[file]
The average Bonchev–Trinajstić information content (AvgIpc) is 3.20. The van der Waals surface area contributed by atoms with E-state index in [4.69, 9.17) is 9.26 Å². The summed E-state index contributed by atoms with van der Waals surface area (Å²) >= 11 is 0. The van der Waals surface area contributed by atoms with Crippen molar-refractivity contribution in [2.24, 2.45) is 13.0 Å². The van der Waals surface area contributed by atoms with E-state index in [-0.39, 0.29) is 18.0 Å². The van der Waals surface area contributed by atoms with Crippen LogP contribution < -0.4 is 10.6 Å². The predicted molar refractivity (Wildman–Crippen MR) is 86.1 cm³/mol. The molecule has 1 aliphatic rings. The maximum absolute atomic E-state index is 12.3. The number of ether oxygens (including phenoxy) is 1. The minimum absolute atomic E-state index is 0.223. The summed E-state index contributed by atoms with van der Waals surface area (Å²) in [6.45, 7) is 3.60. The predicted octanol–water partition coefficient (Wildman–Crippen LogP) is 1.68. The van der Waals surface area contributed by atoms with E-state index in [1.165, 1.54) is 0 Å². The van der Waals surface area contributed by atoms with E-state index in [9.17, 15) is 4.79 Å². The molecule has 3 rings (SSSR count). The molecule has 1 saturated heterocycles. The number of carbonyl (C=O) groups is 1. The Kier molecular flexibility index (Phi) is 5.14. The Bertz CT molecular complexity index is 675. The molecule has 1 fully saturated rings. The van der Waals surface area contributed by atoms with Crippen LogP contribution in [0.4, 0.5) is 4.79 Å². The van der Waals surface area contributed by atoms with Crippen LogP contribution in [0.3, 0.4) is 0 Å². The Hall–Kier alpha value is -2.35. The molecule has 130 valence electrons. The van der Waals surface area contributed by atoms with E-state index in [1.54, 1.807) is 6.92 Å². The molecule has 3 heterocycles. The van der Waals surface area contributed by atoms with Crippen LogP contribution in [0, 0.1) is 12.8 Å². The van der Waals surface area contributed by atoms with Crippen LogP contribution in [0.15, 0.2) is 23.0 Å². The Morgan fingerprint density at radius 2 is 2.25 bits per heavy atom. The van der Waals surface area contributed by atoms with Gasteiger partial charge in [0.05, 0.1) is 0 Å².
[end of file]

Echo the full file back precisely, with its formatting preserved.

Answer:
The average Bonchev–Trinajstić information content (AvgIpc) is 3.20. The van der Waals surface area contributed by atoms with E-state index in [4.69, 9.17) is 9.26 Å². The summed E-state index contributed by atoms with van der Waals surface area (Å²) >= 11 is 0. The van der Waals surface area contributed by atoms with Crippen molar-refractivity contribution in [2.24, 2.45) is 13.0 Å². The van der Waals surface area contributed by atoms with E-state index in [-0.39, 0.29) is 18.0 Å². The van der Waals surface area contributed by atoms with Crippen LogP contribution < -0.4 is 10.6 Å². The predicted molar refractivity (Wildman–Crippen MR) is 86.1 cm³/mol. The molecule has 1 aliphatic rings. The maximum absolute atomic E-state index is 12.3. The number of ether oxygens (including phenoxy) is 1. The minimum absolute atomic E-state index is 0.223. The summed E-state index contributed by atoms with van der Waals surface area (Å²) in [6.45, 7) is 3.60. The predicted octanol–water partition coefficient (Wildman–Crippen LogP) is 1.68. The van der Waals surface area contributed by atoms with E-state index in [1.165, 1.54) is 0 Å². The van der Waals surface area contributed by atoms with E-state index in [9.17, 15) is 4.79 Å². The molecule has 3 rings (SSSR count). The molecule has 1 saturated heterocycles. The number of carbonyl (C=O) groups is 1. The Kier molecular flexibility index (Phi) is 5.14. The Bertz CT molecular complexity index is 675. The molecule has 1 fully saturated rings. The van der Waals surface area contributed by atoms with Crippen LogP contribution in [0.4, 0.5) is 4.79 Å². The van der Waals surface area contributed by atoms with Crippen LogP contribution in [0.3, 0.4) is 0 Å². The Hall–Kier alpha value is -2.35. The molecule has 130 valence electrons. The van der Waals surface area contributed by atoms with E-state index in [1.54, 1.807) is 6.92 Å². The molecule has 3 heterocycles. The van der Waals surface area contributed by atoms with Crippen LogP contribution in [0, 0.1) is 12.8 Å². The van der Waals surface area contributed by atoms with Crippen LogP contribution in [0.15, 0.2) is 23.0 Å². The Morgan fingerprint density at radius 2 is 2.25 bits per heavy atom. The van der Waals surface area contributed by atoms with Gasteiger partial charge in [0.05, 0.1) is 0 Å².